However, the linking of higher education and democracy has gone beyond that of increasing life chances. In particular, higher education has been seen as a vehicle for enabling society to become more open and rational. This reading connects higher education with citizenship, which goes beyond the matter of graduates becoming active in local, national and even global affairs. It also has its eye on the formation of the public sphere, in which society becomes a kind of debating society, with a rational and carefully considered debate playing itself out, governed only by—in Habermas’ (1984) telling phrasing—‘the force of the better argument’. The give and take of reasons, the search for and analysis of evidence, a concern with truthfulness, a collective will to get to the bottom of things and an understanding that matters of public concern are highly complex and warrant the intermingling of many voices and approaches: these are just some of the elements of a public sphere, and it is evident, if such a public sphere is fully to emerge, that universities have multiple roles to play.

These considerations serve to make more problematic still the social division with which universities are associated. In part, this social division arises from the sheer fact of participation in higher education. (In the UK referendum, it is evident that families were split, not least through the association of family members having experienced, or not, higher education.) This social division is connected with quite different opportunities in the labour market that higher education affords, both in the home country and, moreover, globally. In the global economy, the university graduate is potentially highly mobile. But there is also now, and even more fundamentally, a discursive cleavage in society, with which the university is deeply associated.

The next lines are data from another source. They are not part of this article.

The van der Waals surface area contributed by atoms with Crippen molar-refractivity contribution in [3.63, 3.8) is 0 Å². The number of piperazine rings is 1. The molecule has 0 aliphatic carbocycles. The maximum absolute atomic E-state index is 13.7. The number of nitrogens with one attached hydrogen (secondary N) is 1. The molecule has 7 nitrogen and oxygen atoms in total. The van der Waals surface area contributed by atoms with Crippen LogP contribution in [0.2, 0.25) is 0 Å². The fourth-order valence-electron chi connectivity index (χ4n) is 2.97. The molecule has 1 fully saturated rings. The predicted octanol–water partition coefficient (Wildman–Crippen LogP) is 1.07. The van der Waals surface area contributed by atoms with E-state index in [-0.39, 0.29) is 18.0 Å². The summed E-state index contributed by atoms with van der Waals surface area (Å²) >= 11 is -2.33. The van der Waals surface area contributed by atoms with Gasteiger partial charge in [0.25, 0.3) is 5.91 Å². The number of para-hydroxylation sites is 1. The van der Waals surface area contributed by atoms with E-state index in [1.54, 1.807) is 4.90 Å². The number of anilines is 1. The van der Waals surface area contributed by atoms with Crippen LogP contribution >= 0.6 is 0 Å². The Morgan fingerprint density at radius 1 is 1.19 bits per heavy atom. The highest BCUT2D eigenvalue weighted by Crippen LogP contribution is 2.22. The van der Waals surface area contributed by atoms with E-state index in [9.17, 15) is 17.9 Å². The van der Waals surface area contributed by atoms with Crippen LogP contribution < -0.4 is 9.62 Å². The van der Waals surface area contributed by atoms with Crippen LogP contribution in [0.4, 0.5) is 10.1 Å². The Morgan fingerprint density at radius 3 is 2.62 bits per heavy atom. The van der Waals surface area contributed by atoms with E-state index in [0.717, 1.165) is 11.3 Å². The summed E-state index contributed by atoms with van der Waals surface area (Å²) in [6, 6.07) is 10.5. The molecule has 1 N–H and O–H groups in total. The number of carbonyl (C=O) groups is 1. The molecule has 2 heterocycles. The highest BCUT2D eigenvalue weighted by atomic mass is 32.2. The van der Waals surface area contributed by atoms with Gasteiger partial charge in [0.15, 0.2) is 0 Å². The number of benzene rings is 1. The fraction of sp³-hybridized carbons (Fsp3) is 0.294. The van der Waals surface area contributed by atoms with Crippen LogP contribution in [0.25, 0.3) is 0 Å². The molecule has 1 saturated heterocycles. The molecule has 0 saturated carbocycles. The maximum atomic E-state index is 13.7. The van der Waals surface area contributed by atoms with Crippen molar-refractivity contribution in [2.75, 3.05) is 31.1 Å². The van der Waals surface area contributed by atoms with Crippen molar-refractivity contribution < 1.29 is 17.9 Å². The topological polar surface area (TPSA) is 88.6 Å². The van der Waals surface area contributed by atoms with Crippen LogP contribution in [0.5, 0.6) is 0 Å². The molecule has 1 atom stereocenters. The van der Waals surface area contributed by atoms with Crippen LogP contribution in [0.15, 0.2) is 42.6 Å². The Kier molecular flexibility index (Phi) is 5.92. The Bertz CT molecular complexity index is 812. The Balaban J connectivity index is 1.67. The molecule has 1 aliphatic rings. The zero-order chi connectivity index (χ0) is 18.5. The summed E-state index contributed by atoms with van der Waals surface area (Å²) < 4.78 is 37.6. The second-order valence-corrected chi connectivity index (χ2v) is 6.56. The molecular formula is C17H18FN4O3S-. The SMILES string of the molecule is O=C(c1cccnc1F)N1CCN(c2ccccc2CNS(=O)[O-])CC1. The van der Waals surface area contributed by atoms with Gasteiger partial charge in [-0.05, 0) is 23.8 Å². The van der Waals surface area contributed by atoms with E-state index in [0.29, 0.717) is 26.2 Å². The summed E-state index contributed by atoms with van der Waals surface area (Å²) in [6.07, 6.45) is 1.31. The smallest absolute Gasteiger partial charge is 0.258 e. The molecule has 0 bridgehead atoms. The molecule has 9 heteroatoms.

The modern world is doubly complex. On the one hand, its institutions, systems, economies and procedures now intermesh with a turbulence that produces unpredictable outcomes. Images of interwoven spaghetti or seaweed are insufficient to do justice to this instability, for it has a dynamic that is ever on the move, a global dynamic with added speed in a digital age (Virilio 2005). This is a complex situation in one of its technical meanings, in that this openness presents a radical uncertainty beyond algorithmic calculation.

However, to this complexity must be added supercomplexity (Barnett 2000). This is a yet higher-level complexity, in which the very categories through which humans try to gain a grip on the world in which they are placed are disputable. This was one of the battle-cries of postmodernism, the loss of the grand narratives (Lyotard 1984). Now, we have no sure way of even beginning to understand the world. All readings are open to dispute and—deep-down—everyone knows that to be the case. Ultimately, this is not just a matter of cognitive uncertainty for supercomplexity presents continuing challenges to one’s identity. In a world that is discursively contested, personal identity becomes fluid.

Higher education is crucial here, and in two ways. Firstly, it has helped to create this situation, especially that of supercomplexity, for it has spawned new ideas, understandings and frameworks that are manifestly in dispute. The university has helped to bring about this age of supercomplexity. Secondly, the education with which it is associated is, as it turns out, an education brilliantly designed to enable individuals to cope with supercomplexity. The giving and taking of reasons, coming to an awareness that there are many perspectives on an issue, being able to see different sides of an argument, realising that one’s own views may be critiqued, and becoming aware that a new set of ideas may come along tomorrow that may upset the apple-cart: all these are part of a higher education as it has developed (at least in many universities across the world) and they are supremely appropriate virtues for living amid supercomplexity. To put it crudely, a genuine higher education is a superb vehicle for living with uncertainty, both cognitively and in one’s very being.

This, then, is the situation in front of us: an incredibly complex world, full of uncertainty, openness and disputatiousness, in which universities are doubly implicated. They have helped to bring about this changing world, full of complexity and discursive supercomplexity and they have developed an education that equips its members to handle this uncertainty.